Watch the solar eclipse impact the US grid in real time

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A total solar eclipse will bring complete darkness to 12 US states today – watch live to see its effect on solar power and the grid across all 50 US states. 

The US Department of Energy Solar Energy Technologies Office, the National Renewable Energy Laboratory (NREL), and the North American Electric Reliability Corporation have partnered to evaluate the impact of the eclipse on the grid.

Join an NREL livestream during the eclipse for a look at how the power grid is impacted by the loss of solar generation and how that reduction of generation is managed at the regional and interconnection levels.

The sun will be blocked from view for about four minutes, the period known as “totality,” but will be partially covered for up to 3.5 hours, and even areas far outside the path of totality will experience some level of reduced solar output.

Viewers will see exactly what the NREL control room is seeing in near real time, including real-time information from grid operators such as current generation mix and changing energy demand as the eclipse traverses the US.

The livestream coverage will run for the entirety of the eclipse, and no registration is required – you can join at any time.

NREL researchers have calculated the maximum power reduction from solar photovoltaics today in all three interconnection areas in the US.

As the eclipse cuts a path from Texas to Maine, they expect a 71% peak power reduction in the East, 45% in the West, and 93% in the Texas grid, ERCOT.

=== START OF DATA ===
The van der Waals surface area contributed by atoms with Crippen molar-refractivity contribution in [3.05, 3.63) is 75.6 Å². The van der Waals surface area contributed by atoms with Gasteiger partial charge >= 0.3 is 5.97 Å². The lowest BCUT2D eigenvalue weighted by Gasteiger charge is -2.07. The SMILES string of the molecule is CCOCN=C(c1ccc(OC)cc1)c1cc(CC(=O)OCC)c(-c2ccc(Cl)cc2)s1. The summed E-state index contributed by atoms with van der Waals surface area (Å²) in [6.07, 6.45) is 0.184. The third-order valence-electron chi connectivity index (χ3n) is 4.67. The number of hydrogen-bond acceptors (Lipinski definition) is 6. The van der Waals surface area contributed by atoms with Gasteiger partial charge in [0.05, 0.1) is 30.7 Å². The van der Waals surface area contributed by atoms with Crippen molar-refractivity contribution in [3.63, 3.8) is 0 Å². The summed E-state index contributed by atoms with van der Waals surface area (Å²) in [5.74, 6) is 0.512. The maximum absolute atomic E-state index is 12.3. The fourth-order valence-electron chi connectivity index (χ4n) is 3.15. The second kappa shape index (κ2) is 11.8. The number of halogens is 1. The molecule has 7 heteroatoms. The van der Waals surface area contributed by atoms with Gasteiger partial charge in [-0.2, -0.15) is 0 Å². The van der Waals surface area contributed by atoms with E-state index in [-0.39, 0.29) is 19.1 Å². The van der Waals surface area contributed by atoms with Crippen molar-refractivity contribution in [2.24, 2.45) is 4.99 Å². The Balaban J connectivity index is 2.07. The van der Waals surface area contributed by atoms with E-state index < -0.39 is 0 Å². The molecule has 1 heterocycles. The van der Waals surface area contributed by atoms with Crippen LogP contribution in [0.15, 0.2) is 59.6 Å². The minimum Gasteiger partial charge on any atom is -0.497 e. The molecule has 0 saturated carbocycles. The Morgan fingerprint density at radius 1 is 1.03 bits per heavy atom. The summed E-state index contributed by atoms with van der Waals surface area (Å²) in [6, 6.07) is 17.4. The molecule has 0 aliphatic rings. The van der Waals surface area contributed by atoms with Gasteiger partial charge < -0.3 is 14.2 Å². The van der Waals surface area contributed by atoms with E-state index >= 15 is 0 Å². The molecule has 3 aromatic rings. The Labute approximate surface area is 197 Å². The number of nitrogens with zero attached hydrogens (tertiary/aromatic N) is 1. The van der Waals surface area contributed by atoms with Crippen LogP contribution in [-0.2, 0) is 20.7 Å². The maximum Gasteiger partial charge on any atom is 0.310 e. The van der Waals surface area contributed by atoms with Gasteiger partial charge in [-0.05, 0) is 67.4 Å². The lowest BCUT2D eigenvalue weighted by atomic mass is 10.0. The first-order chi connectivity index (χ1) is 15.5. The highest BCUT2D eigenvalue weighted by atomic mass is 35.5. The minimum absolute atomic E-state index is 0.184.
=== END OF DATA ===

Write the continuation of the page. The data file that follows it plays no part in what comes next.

Due to the number of solar power plants in the Eastern Interconnection, this region will experience the largest reduction in overall power that would otherwise be generated from the sun. However, the impact in ERCOT is much higher in terms of percentage of reduction.

Following the solar eclipse, NREL will conduct post-event analysis on the performance of the power systems during the eclipse and successful mitigation measures taken by grid operators, and publish the findings.

“A systematic study of the impacts of the eclipse will provide valuable insights for grid operators across the country as they prepare for extreme weather events,” said Marilyn Jayachandran of the North American Electric Reliability Corporation, a collaborator on the study.

Join the NREL’s livestream here.

Read more: Solar topped coal in Texas for the first time ever in March


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